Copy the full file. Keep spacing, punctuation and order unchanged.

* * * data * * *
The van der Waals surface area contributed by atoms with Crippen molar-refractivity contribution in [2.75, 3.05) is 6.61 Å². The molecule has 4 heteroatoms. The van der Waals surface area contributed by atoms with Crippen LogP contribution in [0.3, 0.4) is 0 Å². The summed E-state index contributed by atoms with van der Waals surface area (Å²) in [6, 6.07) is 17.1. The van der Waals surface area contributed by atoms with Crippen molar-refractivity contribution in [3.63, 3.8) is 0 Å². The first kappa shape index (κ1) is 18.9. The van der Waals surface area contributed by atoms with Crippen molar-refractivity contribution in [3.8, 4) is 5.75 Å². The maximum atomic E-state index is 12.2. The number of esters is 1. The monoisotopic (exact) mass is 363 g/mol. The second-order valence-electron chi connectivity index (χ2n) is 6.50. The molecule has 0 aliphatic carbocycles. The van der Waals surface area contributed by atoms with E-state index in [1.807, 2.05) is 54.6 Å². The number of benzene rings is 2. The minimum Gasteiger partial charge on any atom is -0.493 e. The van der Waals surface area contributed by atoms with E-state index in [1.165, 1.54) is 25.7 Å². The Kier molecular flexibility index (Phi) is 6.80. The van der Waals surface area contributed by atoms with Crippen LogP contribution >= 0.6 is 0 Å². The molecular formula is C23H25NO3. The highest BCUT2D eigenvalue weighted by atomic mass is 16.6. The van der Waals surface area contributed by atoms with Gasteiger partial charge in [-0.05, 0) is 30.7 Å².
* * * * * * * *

The van der Waals surface area contributed by atoms with Crippen molar-refractivity contribution in [2.75, 3.05) is 6.61 Å². The molecule has 4 heteroatoms. The van der Waals surface area contributed by atoms with Crippen LogP contribution in [0.3, 0.4) is 0 Å². The summed E-state index contributed by atoms with van der Waals surface area (Å²) in [6, 6.07) is 17.1. The van der Waals surface area contributed by atoms with Crippen molar-refractivity contribution in [3.63, 3.8) is 0 Å². The first kappa shape index (κ1) is 18.9. The van der Waals surface area contributed by atoms with Crippen molar-refractivity contribution in [3.8, 4) is 5.75 Å². The maximum atomic E-state index is 12.2. The number of esters is 1. The monoisotopic (exact) mass is 363 g/mol. The second-order valence-electron chi connectivity index (χ2n) is 6.50. The molecule has 0 aliphatic carbocycles. The van der Waals surface area contributed by atoms with E-state index in [1.807, 2.05) is 54.6 Å². The number of benzene rings is 2. The minimum Gasteiger partial charge on any atom is -0.493 e. The van der Waals surface area contributed by atoms with E-state index in [1.165, 1.54) is 25.7 Å². The Kier molecular flexibility index (Phi) is 6.80. The van der Waals surface area contributed by atoms with Crippen LogP contribution >= 0.6 is 0 Å². The molecular formula is C23H25NO3. The highest BCUT2D eigenvalue weighted by atomic mass is 16.6. The van der Waals surface area contributed by atoms with Gasteiger partial charge in [-0.05, 0) is 30.7 Å².